Wart

A wart (also known as verruca) is generally a small, rough tumor, typically on hands and feet but often other locations, that can resemble a cauliflower or a solid blister. Warts are common, and are caused by a viral infection, specifically by the human papillomavirus (HPV) and are contagious when in contact with the skin of an infected person. It is also possible to get warts from using towels or other objects used by an infected person. They typically disappear after a few months but can last for years and can recur.
Cause

Warts are caused by a virus called human papilloma virus or HPV. There are approximately 100 strains of human papilloma viruses. Type 1, 2, and 3 causes most of the common warts. Type 1 is associated with deep plantar (sole of the feet) and palmar warts (palm of the hand). Type 2 causes common warts, filiform warts, plantar warts, mosaic plantar warts. Type 3 causes plane warts, or commonly known as flat warts. Anogenital warts are caused by types 6, 11, 16, 18, 30, 31, 33, 34, 35, 39, 40 and others. HPV types 6 and 11 cause about 90% of genital warts cases. HPV types 16 and 18 currently cause about 70% of cervical cancer cases, and also cause some vulvar, vaginal, penile and anal cancers. Gardasil, a vaccine for HPV is designed to prevent infection with HPV types 16, 18, 6, and 11; it is claimed to prevent infections to other strains of anogenital warts through cross protection against other types of HPVs. HPV is associated with oral cancer, laryngeal cancers, tracheal and lung cancers.

Types of wart

A range of different types of wart has been identified, varying in shape and site affected, as well as the type of human papillomavirus involved. These include

* Common wart (Verruca vulgaris), a raised wart with roughened surface, most common on hands and knees;
* Flat wart (Verruca plana), a small, smooth flattened wart, flesh coloured, which can occur in large numbers; most common on the face, neck, hands, wrists and knees;
* Filiform or digitate wart, a thread- or finger-like wart, most common on the face, especially near the eyelids and lips;
* Plantar wart (verruca, Verruca pedis), a hard sometimes painful lump, often with multiple black specks in the center; usually only found on pressure points on the soles of the feet;
* Mosaic wart, a group of tightly clustered plantar-type warts, commonly on the hands or soles of the feet;
* Genital wart (venereal wart, Condyloma acuminatum, Verruca acuminata), a wart that occurs on the genitalia.

Treatment

Prescription
Two viral warts on a middle finger, being treated with a mixture of acids (like salicylic acid) to remove them. A white precipitate forms on the area where the product was applied.

Treatments that may be prescribed by a medical professional include
* Application of podophyllum resin paint [podophyllum resin I.P.'66 (20% w/v), benzoin I.P. (10% w/v), aloes I.P. (2% w/v), isopropyl alcohol I.P. to make (100% v/v)]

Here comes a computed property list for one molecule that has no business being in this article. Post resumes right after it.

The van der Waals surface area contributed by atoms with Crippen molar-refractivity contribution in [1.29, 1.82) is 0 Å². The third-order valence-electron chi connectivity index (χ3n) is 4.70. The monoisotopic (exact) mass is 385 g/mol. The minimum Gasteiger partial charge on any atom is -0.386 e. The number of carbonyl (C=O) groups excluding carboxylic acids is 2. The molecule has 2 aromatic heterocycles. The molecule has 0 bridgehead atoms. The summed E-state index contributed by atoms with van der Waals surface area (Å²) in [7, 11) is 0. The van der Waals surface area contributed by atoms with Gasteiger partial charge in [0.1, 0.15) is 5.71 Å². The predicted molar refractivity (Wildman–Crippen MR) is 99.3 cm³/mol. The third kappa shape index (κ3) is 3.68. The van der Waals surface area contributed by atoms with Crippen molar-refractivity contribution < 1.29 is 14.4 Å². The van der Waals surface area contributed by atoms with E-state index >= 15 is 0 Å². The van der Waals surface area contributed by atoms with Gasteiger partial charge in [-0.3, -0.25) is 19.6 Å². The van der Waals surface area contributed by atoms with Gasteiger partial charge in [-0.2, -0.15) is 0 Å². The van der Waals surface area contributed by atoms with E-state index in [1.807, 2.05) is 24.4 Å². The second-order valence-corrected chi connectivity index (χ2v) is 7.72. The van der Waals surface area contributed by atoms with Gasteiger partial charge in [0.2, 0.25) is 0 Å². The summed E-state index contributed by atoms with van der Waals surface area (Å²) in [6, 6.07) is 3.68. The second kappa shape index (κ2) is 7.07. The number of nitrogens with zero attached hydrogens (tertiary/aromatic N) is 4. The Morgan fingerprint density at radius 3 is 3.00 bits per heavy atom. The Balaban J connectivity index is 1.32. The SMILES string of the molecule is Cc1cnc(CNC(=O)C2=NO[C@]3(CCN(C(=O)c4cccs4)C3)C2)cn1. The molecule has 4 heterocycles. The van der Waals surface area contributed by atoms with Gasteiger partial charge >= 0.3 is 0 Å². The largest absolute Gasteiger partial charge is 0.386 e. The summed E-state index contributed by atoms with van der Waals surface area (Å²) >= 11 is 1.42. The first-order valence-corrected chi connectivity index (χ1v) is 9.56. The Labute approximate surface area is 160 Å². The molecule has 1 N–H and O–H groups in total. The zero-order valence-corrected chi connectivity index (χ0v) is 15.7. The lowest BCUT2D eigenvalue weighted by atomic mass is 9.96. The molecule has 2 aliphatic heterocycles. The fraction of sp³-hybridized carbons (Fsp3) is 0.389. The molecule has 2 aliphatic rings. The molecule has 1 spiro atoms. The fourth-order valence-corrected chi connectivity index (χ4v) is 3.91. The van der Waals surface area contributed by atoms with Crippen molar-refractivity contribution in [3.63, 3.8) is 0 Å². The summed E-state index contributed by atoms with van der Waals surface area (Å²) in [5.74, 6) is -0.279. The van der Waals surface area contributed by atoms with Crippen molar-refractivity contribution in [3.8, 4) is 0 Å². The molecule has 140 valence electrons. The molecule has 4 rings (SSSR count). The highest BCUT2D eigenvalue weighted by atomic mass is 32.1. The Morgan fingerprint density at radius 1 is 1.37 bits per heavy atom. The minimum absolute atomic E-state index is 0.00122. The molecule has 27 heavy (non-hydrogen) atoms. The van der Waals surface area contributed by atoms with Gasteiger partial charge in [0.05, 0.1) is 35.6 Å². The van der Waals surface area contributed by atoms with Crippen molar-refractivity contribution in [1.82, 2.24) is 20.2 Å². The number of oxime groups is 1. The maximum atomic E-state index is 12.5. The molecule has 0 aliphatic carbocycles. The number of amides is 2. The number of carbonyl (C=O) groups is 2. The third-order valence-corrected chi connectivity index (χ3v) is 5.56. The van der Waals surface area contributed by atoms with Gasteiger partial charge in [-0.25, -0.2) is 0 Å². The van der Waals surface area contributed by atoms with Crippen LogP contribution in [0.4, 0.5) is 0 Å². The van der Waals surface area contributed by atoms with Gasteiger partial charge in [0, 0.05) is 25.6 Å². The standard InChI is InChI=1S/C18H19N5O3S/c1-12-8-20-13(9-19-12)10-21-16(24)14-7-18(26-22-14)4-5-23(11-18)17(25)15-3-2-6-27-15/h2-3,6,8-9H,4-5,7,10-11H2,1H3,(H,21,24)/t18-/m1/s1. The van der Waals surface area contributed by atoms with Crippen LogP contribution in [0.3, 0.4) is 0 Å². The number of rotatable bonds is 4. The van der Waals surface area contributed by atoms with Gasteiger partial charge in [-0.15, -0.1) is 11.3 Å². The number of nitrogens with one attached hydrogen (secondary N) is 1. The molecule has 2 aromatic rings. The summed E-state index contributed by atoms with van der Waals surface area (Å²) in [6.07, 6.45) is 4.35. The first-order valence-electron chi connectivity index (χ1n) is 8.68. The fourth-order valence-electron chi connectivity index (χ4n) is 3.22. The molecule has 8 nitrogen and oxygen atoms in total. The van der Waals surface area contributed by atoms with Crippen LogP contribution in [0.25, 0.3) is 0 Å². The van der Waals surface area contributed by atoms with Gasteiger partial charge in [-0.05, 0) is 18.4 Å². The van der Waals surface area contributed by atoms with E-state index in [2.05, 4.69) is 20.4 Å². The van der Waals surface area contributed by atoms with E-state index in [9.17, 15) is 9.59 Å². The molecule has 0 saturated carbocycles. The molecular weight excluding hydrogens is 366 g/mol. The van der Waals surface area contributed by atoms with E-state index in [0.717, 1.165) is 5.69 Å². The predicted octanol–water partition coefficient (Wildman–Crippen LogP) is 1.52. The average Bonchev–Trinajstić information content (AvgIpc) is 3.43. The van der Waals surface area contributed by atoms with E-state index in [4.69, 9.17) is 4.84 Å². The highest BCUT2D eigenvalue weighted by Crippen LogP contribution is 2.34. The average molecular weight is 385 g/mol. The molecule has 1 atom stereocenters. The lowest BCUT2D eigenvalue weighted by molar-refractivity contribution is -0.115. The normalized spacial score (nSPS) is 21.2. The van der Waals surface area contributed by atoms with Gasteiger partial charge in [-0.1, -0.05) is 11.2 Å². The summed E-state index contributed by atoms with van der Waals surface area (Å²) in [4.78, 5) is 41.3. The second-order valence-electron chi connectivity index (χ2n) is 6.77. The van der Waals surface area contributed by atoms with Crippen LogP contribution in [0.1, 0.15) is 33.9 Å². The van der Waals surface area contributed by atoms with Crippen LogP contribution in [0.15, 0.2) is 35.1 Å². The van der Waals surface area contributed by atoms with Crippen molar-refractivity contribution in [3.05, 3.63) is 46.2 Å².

* Keratolysis, removal of dead surface skin cells usually using salicylic acid, blistering agents, immune system modifiers ("immunomodulators"), or formaldehyde, often with mechanical paring of the wart with a pumice stone, blade etc.
* Cryosurgery,
* Surgical curettage of the wart;
* Laser treatment - often with a pulse dye laser or carbon dioxide (CO2) laser.
* Infrared coagulator -
* Imiquimod, The drug is very expensive.
* Injection of Candida, mumps, or Trichophyton antigens at the site of the wart, which stimulates the body's immune system.While the drug is approved by the U.S. Food and Drug Administration to test the immune system, it is not yet approved as an effective wart treatment.
* Cantharidin, a chemical found naturally in many members of the beetle family Meloidae which causes dermal blistering. Either used by itself or compounded with podophyllin. Not FDA approved, but available through Canada or select US compounding pharmacies.
* Bleomycin, not US FDA approved. One or two injections used. It can cause necrosis of digits and Raynaud syndrome. This drug is expensive, USD $200-300 per vial.
* Dinitrochlorobenzene (DNCB), like salicylic acid, this is applied directly to the wart. Studies showed this method was effective with a cure rate of 80% compared to 38% for a placebo. But DNCB must be used much more cautiously than salicylic acid; the chemical is a known mutagen, able to cause genetic mutations. So a physician must administer DNCB. This drug induces an allergic immune response resulting in inflammation that wards off the wart-causing virus.
* Fluorouracil, which inhibits DNA synthesis, is being used as an experimental treatment. It is applied directly to the wart (especially plantar warts) and covered with, for example, tape. This treatment is combined with the use of a pumice stone, but tends to work very slowly.

Duct tape occlusion therapy
Prevention

Gardasil is a vaccine aimed at preventing cervical cancers and anogenital warts. Gardasil is designed to prevent infection with HPV types 16, 18, 6, and 11. HPV types 16 and 18 currently cause about 70% of cervical cancer cases,and also cause some vulvar, vaginal, penile and anal cancers. HPV types 6 and 11 cause about 90% of genital warts cases.